- Wang tops Glasenberg as year's worst-performing billionaire
- 'Turn of fortune' brings pressure after $500 million funding
The Chinese billionaire using his personal fortune to help fund a $50 billion Nicaraguan challenger to the Panama Canal has crashed into the bitter reality of equity markets in the world’s second-largest economy.
Telecommunications entrepreneur Wang Jing, 42, was one of the world’s 200 richest people with $10.2 billion at the peak of the Chinese markets in June, according to the Bloomberg Billionaires Index. His net worth has since fallen to $1.1 billion.
His 84 percent drop so far in 2015 is the worst recorded by the index, which provides a daily ranking of the world’s 400 richest people. Ivan Glasenberg, chief executive officer of Baar, Switzerland-based Glencore Plc, had the second-biggest percentage decline, falling 66 percent to $1.8 billion.
Wang owns 35 percent of publicly traded Beijing Xinwei Telecom Technology Group Co., which has tumbled along with China’s equity markets. The end of a lockup on 51 percent of its shares on Sept. 10 triggered a further decline that’s pushed Xinwei to a 57 percent drop this year. He pledged Xinwei shares valued at $2.4 billion in July that were removed from his net worth calculation.
Behind Wang and Glasenberg are Hong Kong casino operator Lui Che-Woo and Mexican retailer Ricardo Salinas, who’ve both fallen almost 47 percent. To date, the year’s biggest dollar decliners are the world’s third- and fourth-richest people. Carlos Slim, No. 4, has lost $14.2 billion, or 20 percent of his net worth. Warren Buffett is down $12.5 billion, a 17 percent fall. The 400 billionaires on the index have lost 4.2 percent of their combined net worth this year.
HKND Group, Wang’s closely held development company, was awarded a 50-year concession for the 170-mile (274 kilometer) canal by the government of President Daniel Ortega in 2013. The billionaire said in a December 2014 televised press conference in Nicaragua that he was committing personal funds to the project, and he’s poured about $500 million of his own money into it so far, Peng Guowei, an executive vice president at HKND, told Chinese state media Xinhua on Sept. 7.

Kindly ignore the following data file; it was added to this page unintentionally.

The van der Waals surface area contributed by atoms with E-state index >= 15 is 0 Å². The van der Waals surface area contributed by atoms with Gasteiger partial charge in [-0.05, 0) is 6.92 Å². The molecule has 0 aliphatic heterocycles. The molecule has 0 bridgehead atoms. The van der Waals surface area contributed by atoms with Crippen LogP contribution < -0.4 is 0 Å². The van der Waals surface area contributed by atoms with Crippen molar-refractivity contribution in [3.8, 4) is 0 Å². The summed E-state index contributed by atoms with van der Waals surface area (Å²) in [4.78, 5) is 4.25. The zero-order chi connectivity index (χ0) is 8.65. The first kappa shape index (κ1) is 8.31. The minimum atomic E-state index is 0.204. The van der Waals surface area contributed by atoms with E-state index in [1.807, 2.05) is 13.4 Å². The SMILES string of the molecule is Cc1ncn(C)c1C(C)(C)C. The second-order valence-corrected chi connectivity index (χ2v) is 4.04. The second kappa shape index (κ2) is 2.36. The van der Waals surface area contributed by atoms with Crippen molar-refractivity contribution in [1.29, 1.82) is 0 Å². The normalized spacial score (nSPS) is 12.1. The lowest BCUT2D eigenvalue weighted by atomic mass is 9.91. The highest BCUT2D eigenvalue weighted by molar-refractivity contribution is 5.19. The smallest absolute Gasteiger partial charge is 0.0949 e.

Turn of Fortune
“The turn of fortune in Mr. Wang’s financial resources will impact how and whether the canal can and will be built," said Daniel Wagner, CEO of Country Risk Solutions and a former country risk manager at General Electric Co. “I would expect, given this year’s financial gyrations in China, that the government is also asking itself whether the canal is a viable proposition."
The company said that despite the economic setbacks and local protests against the canal’s construction, the project is moving forward. “I have no doubt that appropriate financial arrangements will be in place before construction commences," Bill Wild, HKND’s chief adviser for the canal, said in an e-mailed response to questions. Company representatives for Xinwei declined to comment on Wang’s personal investments and declined a request for an interview with Wang.
A September e-mail from closely held HKND said the funds raised from the pledged Xinwei shares were used for Wang’s "personal investments" and not for the canal project, without elaborating. Wang is also funding unrelated projects -- in some cases with partners -- including a deep water port in Ukraine.
HKND said in the September e-mail that it’s gathering a group of investors to back the effort with plans to sell shares, possibly even an initial public offering, and that it will shore up financing for the canal by "putting into play our imagination and creativity." Wang hasn’t signaled whether banks might help with the financing.
Francisco Mayorga, an economist who was Nicaragua’s central bank governor in the 1990s, said that HKND will eventually be able to raise funding once the engineering and impact studies are complete. HKND said in an August e-mail that it would start to seek bids on the canal’s final design after the Nicaraguan government approves the environmental review.
"Mr. Wang will probably be able to find enough venture capitalists to launch the project and resort to the services of one of the leading investment banks of the world to structure an offer that may enable him to raise the rest of the funds in a sound combination of equity and debt," said Mayorga, who is an adviser to the board of the Inter American Development Bank.